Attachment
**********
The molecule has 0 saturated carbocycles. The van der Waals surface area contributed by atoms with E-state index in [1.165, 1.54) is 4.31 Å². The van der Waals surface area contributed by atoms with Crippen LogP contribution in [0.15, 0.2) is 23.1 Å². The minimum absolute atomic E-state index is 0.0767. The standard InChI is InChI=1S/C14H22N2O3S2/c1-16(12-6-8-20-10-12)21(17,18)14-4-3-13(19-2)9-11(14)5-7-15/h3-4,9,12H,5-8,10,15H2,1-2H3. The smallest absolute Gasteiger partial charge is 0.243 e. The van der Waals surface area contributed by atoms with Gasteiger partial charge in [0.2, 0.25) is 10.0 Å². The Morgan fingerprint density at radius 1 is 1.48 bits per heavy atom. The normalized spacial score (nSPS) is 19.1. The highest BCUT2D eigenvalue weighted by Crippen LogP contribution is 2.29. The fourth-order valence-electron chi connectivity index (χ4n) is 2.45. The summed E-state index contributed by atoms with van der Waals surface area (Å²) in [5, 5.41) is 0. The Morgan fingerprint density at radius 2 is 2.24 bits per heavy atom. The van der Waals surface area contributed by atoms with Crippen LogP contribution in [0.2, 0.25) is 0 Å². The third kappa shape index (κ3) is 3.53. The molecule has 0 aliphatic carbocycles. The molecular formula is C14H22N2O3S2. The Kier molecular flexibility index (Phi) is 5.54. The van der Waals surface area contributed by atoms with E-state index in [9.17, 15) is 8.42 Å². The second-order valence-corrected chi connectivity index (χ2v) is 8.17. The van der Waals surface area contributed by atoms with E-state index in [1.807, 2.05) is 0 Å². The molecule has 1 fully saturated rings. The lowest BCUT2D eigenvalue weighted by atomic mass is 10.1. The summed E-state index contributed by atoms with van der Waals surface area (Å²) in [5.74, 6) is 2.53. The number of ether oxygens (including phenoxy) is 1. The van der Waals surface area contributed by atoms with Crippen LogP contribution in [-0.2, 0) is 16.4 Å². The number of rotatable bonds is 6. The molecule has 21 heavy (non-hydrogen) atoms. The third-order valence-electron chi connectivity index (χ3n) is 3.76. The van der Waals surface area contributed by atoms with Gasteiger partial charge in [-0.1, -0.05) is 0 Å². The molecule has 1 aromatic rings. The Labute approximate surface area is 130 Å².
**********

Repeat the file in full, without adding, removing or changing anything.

The molecule has 0 saturated carbocycles. The van der Waals surface area contributed by atoms with E-state index in [1.165, 1.54) is 4.31 Å². The van der Waals surface area contributed by atoms with Crippen LogP contribution in [0.15, 0.2) is 23.1 Å². The minimum absolute atomic E-state index is 0.0767. The standard InChI is InChI=1S/C14H22N2O3S2/c1-16(12-6-8-20-10-12)21(17,18)14-4-3-13(19-2)9-11(14)5-7-15/h3-4,9,12H,5-8,10,15H2,1-2H3. The smallest absolute Gasteiger partial charge is 0.243 e. The van der Waals surface area contributed by atoms with Gasteiger partial charge in [0.2, 0.25) is 10.0 Å². The Morgan fingerprint density at radius 1 is 1.48 bits per heavy atom. The normalized spacial score (nSPS) is 19.1. The highest BCUT2D eigenvalue weighted by Crippen LogP contribution is 2.29. The fourth-order valence-electron chi connectivity index (χ4n) is 2.45. The summed E-state index contributed by atoms with van der Waals surface area (Å²) in [5, 5.41) is 0. The Morgan fingerprint density at radius 2 is 2.24 bits per heavy atom. The van der Waals surface area contributed by atoms with Crippen LogP contribution in [0.2, 0.25) is 0 Å². The third kappa shape index (κ3) is 3.53. The molecule has 0 aliphatic carbocycles. The molecular formula is C14H22N2O3S2. The Kier molecular flexibility index (Phi) is 5.54. The van der Waals surface area contributed by atoms with E-state index in [9.17, 15) is 8.42 Å². The second-order valence-corrected chi connectivity index (χ2v) is 8.17. The van der Waals surface area contributed by atoms with E-state index in [1.807, 2.05) is 0 Å². The molecule has 1 fully saturated rings. The lowest BCUT2D eigenvalue weighted by atomic mass is 10.1. The summed E-state index contributed by atoms with van der Waals surface area (Å²) in [5.74, 6) is 2.53. The number of ether oxygens (including phenoxy) is 1. The van der Waals surface area contributed by atoms with Crippen LogP contribution in [-0.2, 0) is 16.4 Å². The number of rotatable bonds is 6. The molecule has 21 heavy (non-hydrogen) atoms. The third-order valence-electron chi connectivity index (χ3n) is 3.76. The van der Waals surface area contributed by atoms with Gasteiger partial charge in [-0.1, -0.05) is 0 Å². The molecule has 1 aromatic rings. The Labute approximate surface area is 130 Å².